Military service men and women who have returned home from Iraq and Afghanistan with untreated mental health issues pose a public health threat, the Centers for Disease Control (CDC) said Sept. 21.
“This is a huge public health problem,” Dr. Marc Safran, chairman of the CDC Mental Health Work Group, said during a CDC Clinical Outreach and Community Activity teleconference. “It must be addressed.”
Entitled “Impact of Deployment on the Health of Service Members and their Families—What Clinicians Should Ask,” the teleconference featured presentations by mental health experts on the importance of mental health screening of military service personnel and their family members.
According to Dr. David S. Riggs, executive director of the Center for Deployment Psychology, mental health issues of military service personnel have impacted 10 million family members since the start of the wars in Iraq and Afghanistan.
Riggs said post-traumatic stress disorder and traumatic brain injury are the two signature psychological wounds of the two wars. Suicides and the attempted suicides by returning veterans have raised concerns about depression as well.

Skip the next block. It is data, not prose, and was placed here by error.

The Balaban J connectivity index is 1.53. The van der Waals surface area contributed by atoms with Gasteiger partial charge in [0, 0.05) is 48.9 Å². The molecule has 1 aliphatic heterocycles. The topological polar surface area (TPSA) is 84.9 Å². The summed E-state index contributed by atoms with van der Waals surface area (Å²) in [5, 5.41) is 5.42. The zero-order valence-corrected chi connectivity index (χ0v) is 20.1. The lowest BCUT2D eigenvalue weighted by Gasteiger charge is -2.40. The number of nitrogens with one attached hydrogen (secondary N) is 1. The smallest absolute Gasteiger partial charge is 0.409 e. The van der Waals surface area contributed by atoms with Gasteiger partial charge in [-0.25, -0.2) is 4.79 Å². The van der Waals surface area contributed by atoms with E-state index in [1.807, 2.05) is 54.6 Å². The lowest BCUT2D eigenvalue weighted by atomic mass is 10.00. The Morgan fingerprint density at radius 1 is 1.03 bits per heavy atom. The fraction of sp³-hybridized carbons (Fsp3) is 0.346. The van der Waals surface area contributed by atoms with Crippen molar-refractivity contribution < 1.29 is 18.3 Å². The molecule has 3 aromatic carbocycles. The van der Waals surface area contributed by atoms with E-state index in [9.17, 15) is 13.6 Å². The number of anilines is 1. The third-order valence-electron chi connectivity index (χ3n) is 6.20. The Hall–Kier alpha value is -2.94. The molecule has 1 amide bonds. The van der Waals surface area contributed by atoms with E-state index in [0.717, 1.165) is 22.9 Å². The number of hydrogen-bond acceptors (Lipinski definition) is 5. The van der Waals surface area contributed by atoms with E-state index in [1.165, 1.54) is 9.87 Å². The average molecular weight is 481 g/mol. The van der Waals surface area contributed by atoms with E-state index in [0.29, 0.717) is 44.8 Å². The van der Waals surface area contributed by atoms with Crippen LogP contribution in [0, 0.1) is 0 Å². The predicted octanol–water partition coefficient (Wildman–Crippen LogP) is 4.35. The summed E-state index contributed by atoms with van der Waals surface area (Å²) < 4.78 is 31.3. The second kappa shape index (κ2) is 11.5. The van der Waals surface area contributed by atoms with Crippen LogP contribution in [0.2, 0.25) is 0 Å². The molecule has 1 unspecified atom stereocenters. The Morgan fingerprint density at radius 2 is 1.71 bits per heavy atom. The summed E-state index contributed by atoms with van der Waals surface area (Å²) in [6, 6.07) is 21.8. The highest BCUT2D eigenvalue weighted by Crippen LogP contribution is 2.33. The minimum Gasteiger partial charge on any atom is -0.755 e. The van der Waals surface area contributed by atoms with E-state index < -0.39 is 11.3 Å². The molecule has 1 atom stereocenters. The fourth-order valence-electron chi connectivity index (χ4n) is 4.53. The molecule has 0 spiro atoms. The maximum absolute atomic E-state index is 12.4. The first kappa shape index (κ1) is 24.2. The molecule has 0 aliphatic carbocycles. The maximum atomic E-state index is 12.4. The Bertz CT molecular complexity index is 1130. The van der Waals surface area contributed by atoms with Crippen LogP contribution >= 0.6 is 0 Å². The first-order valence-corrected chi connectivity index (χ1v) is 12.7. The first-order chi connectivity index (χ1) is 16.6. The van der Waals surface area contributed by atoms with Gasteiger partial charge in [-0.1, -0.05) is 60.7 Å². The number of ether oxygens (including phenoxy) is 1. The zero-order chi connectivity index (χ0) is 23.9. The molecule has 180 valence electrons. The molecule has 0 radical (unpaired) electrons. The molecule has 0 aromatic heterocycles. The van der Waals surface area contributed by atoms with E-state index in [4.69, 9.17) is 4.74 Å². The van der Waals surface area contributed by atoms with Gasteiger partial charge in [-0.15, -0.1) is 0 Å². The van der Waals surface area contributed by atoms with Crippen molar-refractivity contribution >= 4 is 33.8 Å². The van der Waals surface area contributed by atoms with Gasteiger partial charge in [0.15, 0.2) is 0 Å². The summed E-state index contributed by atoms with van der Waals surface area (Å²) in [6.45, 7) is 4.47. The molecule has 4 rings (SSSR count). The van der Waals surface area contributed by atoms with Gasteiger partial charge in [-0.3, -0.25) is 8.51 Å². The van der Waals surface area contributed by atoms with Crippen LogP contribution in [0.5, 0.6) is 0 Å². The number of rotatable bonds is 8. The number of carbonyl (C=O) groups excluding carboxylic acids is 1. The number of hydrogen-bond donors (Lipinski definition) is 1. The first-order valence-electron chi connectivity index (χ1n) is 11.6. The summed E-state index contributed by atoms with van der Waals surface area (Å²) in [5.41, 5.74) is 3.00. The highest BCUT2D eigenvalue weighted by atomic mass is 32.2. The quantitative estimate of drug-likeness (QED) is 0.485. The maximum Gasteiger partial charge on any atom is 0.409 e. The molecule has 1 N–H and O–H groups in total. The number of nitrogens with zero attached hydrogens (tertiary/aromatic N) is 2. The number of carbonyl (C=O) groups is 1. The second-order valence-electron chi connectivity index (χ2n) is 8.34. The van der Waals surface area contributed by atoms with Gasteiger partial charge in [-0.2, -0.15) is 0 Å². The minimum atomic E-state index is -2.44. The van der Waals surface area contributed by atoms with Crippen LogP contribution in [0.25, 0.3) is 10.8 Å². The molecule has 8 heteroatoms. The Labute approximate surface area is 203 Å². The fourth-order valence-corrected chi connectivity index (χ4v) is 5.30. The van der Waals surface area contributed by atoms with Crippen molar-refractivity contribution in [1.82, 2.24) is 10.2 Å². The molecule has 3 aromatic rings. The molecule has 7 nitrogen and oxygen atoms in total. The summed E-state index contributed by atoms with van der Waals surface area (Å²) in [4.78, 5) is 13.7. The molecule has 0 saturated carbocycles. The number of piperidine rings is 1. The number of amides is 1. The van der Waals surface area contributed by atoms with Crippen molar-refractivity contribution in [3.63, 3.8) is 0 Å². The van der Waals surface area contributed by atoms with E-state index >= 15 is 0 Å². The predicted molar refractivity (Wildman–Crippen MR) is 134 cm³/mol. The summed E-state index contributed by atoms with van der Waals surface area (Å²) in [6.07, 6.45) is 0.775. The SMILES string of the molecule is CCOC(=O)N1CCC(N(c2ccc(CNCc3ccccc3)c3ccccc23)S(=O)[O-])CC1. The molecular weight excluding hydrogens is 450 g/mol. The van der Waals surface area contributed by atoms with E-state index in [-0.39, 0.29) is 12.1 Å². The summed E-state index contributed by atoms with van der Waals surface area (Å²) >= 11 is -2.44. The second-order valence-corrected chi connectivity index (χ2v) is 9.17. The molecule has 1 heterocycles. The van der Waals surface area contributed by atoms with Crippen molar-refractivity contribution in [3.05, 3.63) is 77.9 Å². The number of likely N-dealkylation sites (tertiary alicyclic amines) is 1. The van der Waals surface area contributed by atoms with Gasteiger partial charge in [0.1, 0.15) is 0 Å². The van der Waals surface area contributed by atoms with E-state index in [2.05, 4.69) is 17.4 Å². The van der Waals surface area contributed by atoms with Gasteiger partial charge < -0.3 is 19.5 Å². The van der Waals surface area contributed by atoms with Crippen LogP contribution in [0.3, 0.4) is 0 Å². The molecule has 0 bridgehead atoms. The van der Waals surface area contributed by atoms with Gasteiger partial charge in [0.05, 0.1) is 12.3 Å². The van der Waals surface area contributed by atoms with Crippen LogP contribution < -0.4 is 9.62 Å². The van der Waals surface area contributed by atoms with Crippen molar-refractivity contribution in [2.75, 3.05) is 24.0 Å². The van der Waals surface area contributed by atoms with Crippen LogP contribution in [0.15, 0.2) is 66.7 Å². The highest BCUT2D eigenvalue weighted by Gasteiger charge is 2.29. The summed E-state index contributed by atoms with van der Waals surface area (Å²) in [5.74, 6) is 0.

The psychological toll of the deployment of more than two million service personnel—many of whom face prolonged exposure to combat stress over multiple deployments—are disproportionately high compared with the physical injuries of combat, Riggs said.
Family members of military personnel also experience problems with high rates of stress, said Dr. Vikas Kapil, associated director of science for the CDC’s Division of Injury Response.
Kapil said children experience the stress of separation when a family member is deployed, which can impact school performance, cause them to challenge authority and create physical health problems such as high blood pressure. Some children turn to drug and alcohol abuse and face dangers of parental neglect.
Military families face barriers to getting mental and physical medical assistance as most primary care providers are not trained to treat mental issues faced by military service men and women. They may also choose not to seek treatment for fear of being stigmatized.
Dr. Ruth Perou, a child development leader with the CDC, primary care providers should ask patients if they served or are part of a military family, to help better identify potential issues.